Friday, July 23, 2010

Aplomado Falcon Hack Site Attendant

Originally posted over at Seetrail; backdated here.

Here's a quick FAQ list for folks new to the recent posts:

What are we?
For July, August and September, we are Aplomado Falcon Hack Site Attendants. Meaning we feed/water/babysit Aplomado Falcons at a "hack" site.
Hack = falconry term for "release"

A what falcon?
Aplomado Falcons are the only Endangered falcon species in North America; Peregrines were de-listed not too long ago. They are roughly the size of a long, slender pigeon, a bit bigger than the American Kestrel ("sparrowhawk"). While they are still found in northern Mexico, due to overgrazing and poor land management they were extirpated* from their former range in New Mexico as well as south and west Texas. Their habitat preference is open, dry grassland interspersed with yucca (a nest site favorite) and low shrubs. Their food preference is small birds.
* extirpated = they no longer occur in a region that they occupied in the past (you could say that bison were completely extirpated from their historical range - they are not extinct)

What is the job?
Aplomado Falcons are raised at The Peregrine Fund's World Center for Birds of Prey in Boise, Idaho. As they approach 40 days old, they are sent to release sites where they are kept in boxes on towers until such time as they can be released (around 40 days old). After release, there are morning and afternoon feedings and observations. We take notes on anything significant in terms of behavior and report back to our field supervisor who is the brains behind our site and others in the region. Constant feeding and monitoring is required to ensure that leftover quail parts won't attract raccoons, vultures, ravens, etc.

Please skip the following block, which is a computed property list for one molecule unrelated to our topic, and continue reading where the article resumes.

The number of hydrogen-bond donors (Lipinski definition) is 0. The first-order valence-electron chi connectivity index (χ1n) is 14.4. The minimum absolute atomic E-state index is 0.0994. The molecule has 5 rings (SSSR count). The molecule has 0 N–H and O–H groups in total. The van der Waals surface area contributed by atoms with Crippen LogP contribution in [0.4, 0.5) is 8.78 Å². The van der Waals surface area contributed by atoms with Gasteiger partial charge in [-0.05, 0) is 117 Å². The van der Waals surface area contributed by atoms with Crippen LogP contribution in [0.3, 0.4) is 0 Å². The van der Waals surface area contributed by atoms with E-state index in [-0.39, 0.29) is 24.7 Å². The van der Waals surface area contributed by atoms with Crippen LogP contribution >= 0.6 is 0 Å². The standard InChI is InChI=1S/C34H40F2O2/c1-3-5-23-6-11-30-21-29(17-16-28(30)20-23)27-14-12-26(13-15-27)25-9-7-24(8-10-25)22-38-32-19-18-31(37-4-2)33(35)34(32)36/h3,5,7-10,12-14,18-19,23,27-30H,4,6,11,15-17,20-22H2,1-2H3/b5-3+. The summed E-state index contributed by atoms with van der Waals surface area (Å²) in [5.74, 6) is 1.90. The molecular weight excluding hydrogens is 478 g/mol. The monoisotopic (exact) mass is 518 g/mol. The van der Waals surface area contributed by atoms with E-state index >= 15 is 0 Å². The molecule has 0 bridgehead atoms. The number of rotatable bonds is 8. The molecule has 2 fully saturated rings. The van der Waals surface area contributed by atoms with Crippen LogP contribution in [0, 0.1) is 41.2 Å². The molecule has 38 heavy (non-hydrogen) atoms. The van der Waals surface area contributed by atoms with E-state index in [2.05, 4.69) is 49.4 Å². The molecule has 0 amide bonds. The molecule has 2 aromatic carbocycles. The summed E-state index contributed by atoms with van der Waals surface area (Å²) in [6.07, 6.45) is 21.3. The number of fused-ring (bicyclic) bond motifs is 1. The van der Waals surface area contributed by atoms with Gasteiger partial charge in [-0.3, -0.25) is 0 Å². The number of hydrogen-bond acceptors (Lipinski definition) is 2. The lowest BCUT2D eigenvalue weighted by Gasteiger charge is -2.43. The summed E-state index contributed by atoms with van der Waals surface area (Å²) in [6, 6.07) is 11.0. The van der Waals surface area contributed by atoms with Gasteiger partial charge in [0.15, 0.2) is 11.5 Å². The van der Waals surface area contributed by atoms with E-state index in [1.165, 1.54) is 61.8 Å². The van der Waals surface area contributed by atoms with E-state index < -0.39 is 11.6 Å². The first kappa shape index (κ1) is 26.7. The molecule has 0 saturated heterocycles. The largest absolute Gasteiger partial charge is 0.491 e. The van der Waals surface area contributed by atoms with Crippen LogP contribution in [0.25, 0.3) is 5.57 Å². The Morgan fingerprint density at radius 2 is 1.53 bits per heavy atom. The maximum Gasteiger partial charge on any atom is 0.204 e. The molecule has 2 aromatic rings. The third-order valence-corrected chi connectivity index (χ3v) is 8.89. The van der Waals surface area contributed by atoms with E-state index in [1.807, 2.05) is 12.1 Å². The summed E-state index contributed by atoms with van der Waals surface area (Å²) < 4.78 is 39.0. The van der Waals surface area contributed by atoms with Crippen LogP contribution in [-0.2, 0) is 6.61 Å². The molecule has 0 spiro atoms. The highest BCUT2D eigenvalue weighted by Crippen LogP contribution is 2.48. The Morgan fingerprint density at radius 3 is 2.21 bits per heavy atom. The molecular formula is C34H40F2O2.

How many falcons will you release?
Our site is scheduled to have only one more box (5-7) after these first two (14 in the first batch). There is no way we'll still have 21 birds accounted for at the end of the project, sadly the odds are not in favor of that. Indeed, a few birds didn't even return after their release days.

Released on the 10th, last seen on the 11th:
Released on the 11th, last seen on the 11th:
Released on the 11th, last seen on the 15th:

(All of the above birds are male; they have a black band over a color band on their left leg and one aluminum band on the right leg. So 59BR would be a 5 black over 9 red. Oddly, only one missing bird has a green lower band - this means that the vast majority of our remaining birds are black/green and only two are black/red!)

So as of the 19th, eight birds are "regulars" and seen every day, feed every day, and are otherwise accounted for. Only three birds remain from the release on the 11th, and two of them are females. All but two are still around from that first release, and the two who went missing, did so very early on. Owls are a huge predator threat at this stage so our fingers are crossed.

Helpful links for Aplomado Falcon information:
The Peregrine Fund - Aplomado Falcon Conservation Project
The Peregrine Fund - Aplomado Falcon General Information
Wiki - Aplomado Falcon

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